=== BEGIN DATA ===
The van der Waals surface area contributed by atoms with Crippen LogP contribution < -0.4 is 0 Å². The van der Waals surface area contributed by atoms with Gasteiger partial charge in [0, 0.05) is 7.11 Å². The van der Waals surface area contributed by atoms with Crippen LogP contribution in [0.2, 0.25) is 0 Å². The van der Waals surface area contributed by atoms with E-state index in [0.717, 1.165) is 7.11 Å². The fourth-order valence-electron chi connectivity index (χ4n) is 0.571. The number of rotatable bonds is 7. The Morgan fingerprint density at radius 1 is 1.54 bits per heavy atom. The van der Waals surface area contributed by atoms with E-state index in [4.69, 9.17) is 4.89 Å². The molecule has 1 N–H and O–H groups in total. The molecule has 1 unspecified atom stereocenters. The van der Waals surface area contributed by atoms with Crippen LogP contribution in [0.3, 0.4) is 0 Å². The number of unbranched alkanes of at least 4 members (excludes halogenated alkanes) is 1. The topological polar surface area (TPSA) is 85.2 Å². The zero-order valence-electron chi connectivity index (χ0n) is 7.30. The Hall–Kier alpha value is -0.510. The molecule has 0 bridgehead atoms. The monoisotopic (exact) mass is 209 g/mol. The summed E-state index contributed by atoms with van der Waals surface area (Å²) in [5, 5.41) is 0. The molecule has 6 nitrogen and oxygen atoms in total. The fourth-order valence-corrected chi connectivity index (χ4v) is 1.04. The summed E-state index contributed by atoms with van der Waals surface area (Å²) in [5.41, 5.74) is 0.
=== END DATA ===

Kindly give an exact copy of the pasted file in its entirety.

The van der Waals surface area contributed by atoms with Crippen LogP contribution < -0.4 is 0 Å². The van der Waals surface area contributed by atoms with Gasteiger partial charge in [0, 0.05) is 7.11 Å². The van der Waals surface area contributed by atoms with Crippen LogP contribution in [0.2, 0.25) is 0 Å². The van der Waals surface area contributed by atoms with E-state index in [0.717, 1.165) is 7.11 Å². The fourth-order valence-electron chi connectivity index (χ4n) is 0.571. The number of rotatable bonds is 7. The Morgan fingerprint density at radius 1 is 1.54 bits per heavy atom. The van der Waals surface area contributed by atoms with E-state index in [4.69, 9.17) is 4.89 Å². The molecule has 1 N–H and O–H groups in total. The molecule has 1 unspecified atom stereocenters. The van der Waals surface area contributed by atoms with Crippen LogP contribution in [0.3, 0.4) is 0 Å². The number of unbranched alkanes of at least 4 members (excludes halogenated alkanes) is 1. The topological polar surface area (TPSA) is 85.2 Å². The zero-order valence-electron chi connectivity index (χ0n) is 7.30. The Hall–Kier alpha value is -0.510. The molecule has 0 bridgehead atoms. The monoisotopic (exact) mass is 209 g/mol. The summed E-state index contributed by atoms with van der Waals surface area (Å²) in [5, 5.41) is 0. The molecule has 6 nitrogen and oxygen atoms in total. The fourth-order valence-corrected chi connectivity index (χ4v) is 1.04. The summed E-state index contributed by atoms with van der Waals surface area (Å²) in [5.41, 5.74) is 0.